On September 24, the U.S. Department of Labor issued a Final Rule changing the minimum salary requirements for the Fair Labor Standards Act’s “white-collar” overtime exemptions. The new minimum salary is not as bad as many had feared.
Effective January 1, 2010, the key provisions of the Final Rule are:
- Minimum salary is raised from $455 per week ($23,660 annually) to $684 per week ($35,568 annually);
- Total annual compensation for Highly Compensated employees is raised from $100,000 to $107,432; and
- Employers may use non-discretionary bonuses and incentive payments (including commissions) that are paid annually or more frequently to satisfy up to 10% of the new salary requirement. (Do not be tempted to use discretionary bonuses for this purpose.)
Unfortunately, the new Rule does not change the duties tests for white collar exemptions. Many of us who practice in this area of the law were hoping that the DOL would offer some additional guidance; especially regarding the oft over-used Administrative exemption. The Final Rule also does not contain the requirement for automatic review/increase of the minimum salary thresholds every four years that was contained in the proposed Rule. Any changes in the Final Rule and increases in the minimum salary will now have to be initiated by the DOL and follow the standard rulemaking process.
In preparation for this new salary threshold, employers should:
For those employees who will not meet the new minimum salary:
- Raise the employee’s salary to maintain exempt status, or
- Convert the employee to non-exempt and begin tracking their hours and paying them overtime.
- This is also a good time for employers to “clean house”: ensure that your exempt v. non-exempt classifications are correct; verify that your written job descriptions are still accurate (If you do not have written job descriptions, create them.); review your time-tracking practices; ensure that you are using the proper regular rate of pay when computing overtime (are you including non-discretionary bonuses, excess per diem payments, etc…?).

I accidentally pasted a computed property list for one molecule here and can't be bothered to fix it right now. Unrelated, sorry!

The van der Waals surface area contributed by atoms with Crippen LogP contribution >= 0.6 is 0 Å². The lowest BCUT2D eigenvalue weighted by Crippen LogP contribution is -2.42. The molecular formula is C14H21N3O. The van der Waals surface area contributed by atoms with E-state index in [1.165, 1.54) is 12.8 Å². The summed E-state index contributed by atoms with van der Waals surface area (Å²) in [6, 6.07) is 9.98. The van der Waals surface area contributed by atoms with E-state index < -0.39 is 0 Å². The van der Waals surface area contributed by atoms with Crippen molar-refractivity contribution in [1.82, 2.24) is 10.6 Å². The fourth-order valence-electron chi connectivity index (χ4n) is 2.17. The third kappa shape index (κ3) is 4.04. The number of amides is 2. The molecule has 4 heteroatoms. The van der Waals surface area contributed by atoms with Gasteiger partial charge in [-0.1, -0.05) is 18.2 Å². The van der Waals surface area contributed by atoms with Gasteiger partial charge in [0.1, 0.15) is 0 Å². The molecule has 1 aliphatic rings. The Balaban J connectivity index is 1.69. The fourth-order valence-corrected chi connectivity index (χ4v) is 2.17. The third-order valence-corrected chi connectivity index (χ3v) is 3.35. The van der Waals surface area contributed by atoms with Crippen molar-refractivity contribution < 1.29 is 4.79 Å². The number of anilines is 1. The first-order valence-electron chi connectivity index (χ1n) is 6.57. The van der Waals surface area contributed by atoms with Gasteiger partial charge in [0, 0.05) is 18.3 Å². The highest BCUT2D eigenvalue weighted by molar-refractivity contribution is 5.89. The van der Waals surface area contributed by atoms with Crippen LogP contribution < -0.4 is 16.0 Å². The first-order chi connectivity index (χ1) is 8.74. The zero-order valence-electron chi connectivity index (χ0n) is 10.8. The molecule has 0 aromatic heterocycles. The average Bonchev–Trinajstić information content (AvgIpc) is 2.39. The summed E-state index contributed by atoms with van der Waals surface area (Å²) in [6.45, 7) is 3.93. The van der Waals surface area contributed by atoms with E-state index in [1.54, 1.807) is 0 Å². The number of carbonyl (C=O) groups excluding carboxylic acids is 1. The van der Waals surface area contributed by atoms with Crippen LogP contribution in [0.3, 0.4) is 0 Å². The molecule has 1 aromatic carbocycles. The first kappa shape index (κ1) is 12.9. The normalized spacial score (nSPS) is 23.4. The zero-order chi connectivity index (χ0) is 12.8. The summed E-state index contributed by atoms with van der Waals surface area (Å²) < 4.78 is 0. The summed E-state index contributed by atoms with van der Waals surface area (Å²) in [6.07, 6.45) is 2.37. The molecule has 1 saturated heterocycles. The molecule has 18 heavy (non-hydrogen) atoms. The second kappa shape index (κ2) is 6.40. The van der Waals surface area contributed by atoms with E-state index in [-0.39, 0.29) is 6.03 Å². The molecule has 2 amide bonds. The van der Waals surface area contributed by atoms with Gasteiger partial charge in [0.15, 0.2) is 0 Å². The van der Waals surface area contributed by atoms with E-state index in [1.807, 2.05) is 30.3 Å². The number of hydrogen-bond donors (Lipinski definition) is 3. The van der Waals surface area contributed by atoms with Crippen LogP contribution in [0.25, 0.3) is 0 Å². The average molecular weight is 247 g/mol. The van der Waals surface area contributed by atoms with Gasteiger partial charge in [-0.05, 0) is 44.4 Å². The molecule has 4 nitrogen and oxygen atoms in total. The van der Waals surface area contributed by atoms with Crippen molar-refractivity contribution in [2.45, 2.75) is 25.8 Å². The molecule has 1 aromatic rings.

- Prepare to roll this out to your affected employees. Not everyone that is converted from exempt to non-exempt will be happy about the change. Remember, an employee cannot “agree” to be exempt if they do not meet both the salary and duties tests. If they “agree” or consent to the misclassification, or even ask for it, they can still sue later for not compensating them properly.
- Resist the temptation to convert a formerly salaried-exempt employee to an independent contractor in order to avoid overtime payments. You will eventually be caught and it will be both painful and expensive.
Employers located in Louisiana should keep in mind that violating the FLSA is especially expensive in Louisiana because a successful plaintiff will not only recover their attorney’s fees and liquidated damages (100%) under the FLSA, they may also be entitled to ninety (90) day’s wages as a penalty under our state payday statute.